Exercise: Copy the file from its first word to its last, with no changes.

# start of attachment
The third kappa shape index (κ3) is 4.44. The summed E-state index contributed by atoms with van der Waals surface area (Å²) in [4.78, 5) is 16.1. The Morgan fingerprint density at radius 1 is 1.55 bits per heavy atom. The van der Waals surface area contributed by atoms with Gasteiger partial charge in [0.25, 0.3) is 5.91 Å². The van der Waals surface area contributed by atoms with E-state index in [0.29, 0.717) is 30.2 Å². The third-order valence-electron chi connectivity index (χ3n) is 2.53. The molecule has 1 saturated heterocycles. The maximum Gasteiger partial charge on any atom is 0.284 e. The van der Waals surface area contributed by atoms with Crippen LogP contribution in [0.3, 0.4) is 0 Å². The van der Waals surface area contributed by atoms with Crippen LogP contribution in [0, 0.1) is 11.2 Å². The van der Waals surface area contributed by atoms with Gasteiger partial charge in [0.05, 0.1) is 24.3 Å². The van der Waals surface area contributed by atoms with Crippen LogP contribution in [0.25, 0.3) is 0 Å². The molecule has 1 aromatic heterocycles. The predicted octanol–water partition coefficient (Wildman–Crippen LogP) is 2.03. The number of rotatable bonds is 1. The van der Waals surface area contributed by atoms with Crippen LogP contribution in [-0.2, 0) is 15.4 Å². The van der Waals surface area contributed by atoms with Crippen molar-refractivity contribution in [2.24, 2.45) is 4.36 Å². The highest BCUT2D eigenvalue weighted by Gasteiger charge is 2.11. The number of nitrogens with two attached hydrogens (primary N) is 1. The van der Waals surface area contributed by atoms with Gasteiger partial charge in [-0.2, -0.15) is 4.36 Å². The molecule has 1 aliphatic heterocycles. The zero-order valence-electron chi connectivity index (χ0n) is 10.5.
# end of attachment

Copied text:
The third kappa shape index (κ3) is 4.44. The summed E-state index contributed by atoms with van der Waals surface area (Å²) in [4.78, 5) is 16.1. The Morgan fingerprint density at radius 1 is 1.55 bits per heavy atom. The van der Waals surface area contributed by atoms with Gasteiger partial charge in [0.25, 0.3) is 5.91 Å². The van der Waals surface area contributed by atoms with E-state index in [0.29, 0.717) is 30.2 Å². The third-order valence-electron chi connectivity index (χ3n) is 2.53. The molecule has 1 saturated heterocycles. The maximum Gasteiger partial charge on any atom is 0.284 e. The van der Waals surface area contributed by atoms with Crippen LogP contribution in [0.3, 0.4) is 0 Å². The van der Waals surface area contributed by atoms with Crippen LogP contribution in [0, 0.1) is 11.2 Å². The van der Waals surface area contributed by atoms with Gasteiger partial charge in [0.05, 0.1) is 24.3 Å². The van der Waals surface area contributed by atoms with Crippen LogP contribution in [0.25, 0.3) is 0 Å². The molecule has 1 aromatic heterocycles. The predicted octanol–water partition coefficient (Wildman–Crippen LogP) is 2.03. The number of rotatable bonds is 1. The van der Waals surface area contributed by atoms with Crippen LogP contribution in [-0.2, 0) is 15.4 Å². The van der Waals surface area contributed by atoms with Crippen molar-refractivity contribution in [2.24, 2.45) is 4.36 Å². The highest BCUT2D eigenvalue weighted by Gasteiger charge is 2.11. The number of nitrogens with two attached hydrogens (primary N) is 1. The van der Waals surface area contributed by atoms with Gasteiger partial charge in [-0.2, -0.15) is 4.36 Å². The molecule has 1 aliphatic heterocycles. The zero-order valence-electron chi connectivity index (χ0n) is 10.5.